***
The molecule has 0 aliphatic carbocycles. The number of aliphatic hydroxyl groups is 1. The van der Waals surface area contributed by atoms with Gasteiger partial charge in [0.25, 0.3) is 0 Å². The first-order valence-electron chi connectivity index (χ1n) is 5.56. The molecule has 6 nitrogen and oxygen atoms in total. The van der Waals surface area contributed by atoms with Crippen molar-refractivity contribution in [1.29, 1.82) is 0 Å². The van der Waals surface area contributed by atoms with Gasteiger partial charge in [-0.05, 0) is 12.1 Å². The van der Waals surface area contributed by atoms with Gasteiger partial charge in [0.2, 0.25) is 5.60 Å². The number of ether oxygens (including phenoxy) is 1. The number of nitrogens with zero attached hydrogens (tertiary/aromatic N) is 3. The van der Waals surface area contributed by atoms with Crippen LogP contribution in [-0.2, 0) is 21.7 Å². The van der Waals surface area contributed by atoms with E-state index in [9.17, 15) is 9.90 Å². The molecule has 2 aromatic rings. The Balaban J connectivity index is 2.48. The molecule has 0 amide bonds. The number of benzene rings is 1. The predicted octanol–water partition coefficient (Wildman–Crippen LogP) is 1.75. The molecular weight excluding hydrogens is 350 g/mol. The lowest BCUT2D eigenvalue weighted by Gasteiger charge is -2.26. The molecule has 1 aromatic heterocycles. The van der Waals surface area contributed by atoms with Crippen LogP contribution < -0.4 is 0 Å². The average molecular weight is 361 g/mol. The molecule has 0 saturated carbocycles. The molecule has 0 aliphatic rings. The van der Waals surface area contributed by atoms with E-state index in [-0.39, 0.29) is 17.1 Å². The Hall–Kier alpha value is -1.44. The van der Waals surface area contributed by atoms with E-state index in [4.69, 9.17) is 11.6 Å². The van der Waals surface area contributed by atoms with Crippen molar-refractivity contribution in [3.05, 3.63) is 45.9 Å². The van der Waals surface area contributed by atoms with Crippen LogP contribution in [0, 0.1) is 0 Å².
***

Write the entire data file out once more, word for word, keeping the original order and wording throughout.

The molecule has 0 aliphatic carbocycles. The number of aliphatic hydroxyl groups is 1. The van der Waals surface area contributed by atoms with Gasteiger partial charge in [0.25, 0.3) is 0 Å². The first-order valence-electron chi connectivity index (χ1n) is 5.56. The molecule has 6 nitrogen and oxygen atoms in total. The van der Waals surface area contributed by atoms with Crippen molar-refractivity contribution in [1.29, 1.82) is 0 Å². The van der Waals surface area contributed by atoms with Gasteiger partial charge in [-0.05, 0) is 12.1 Å². The van der Waals surface area contributed by atoms with Gasteiger partial charge in [0.2, 0.25) is 5.60 Å². The number of ether oxygens (including phenoxy) is 1. The number of nitrogens with zero attached hydrogens (tertiary/aromatic N) is 3. The van der Waals surface area contributed by atoms with Crippen LogP contribution in [-0.2, 0) is 21.7 Å². The van der Waals surface area contributed by atoms with E-state index in [9.17, 15) is 9.90 Å². The molecule has 2 aromatic rings. The Balaban J connectivity index is 2.48. The molecule has 0 amide bonds. The number of benzene rings is 1. The predicted octanol–water partition coefficient (Wildman–Crippen LogP) is 1.75. The molecular weight excluding hydrogens is 350 g/mol. The lowest BCUT2D eigenvalue weighted by Gasteiger charge is -2.26. The molecule has 1 aromatic heterocycles. The van der Waals surface area contributed by atoms with Crippen LogP contribution < -0.4 is 0 Å². The average molecular weight is 361 g/mol. The molecule has 0 saturated carbocycles. The molecule has 0 aliphatic rings. The van der Waals surface area contributed by atoms with E-state index in [-0.39, 0.29) is 17.1 Å². The Hall–Kier alpha value is -1.44. The van der Waals surface area contributed by atoms with E-state index in [4.69, 9.17) is 11.6 Å². The van der Waals surface area contributed by atoms with Crippen molar-refractivity contribution in [3.05, 3.63) is 45.9 Å². The van der Waals surface area contributed by atoms with Crippen LogP contribution in [0, 0.1) is 0 Å².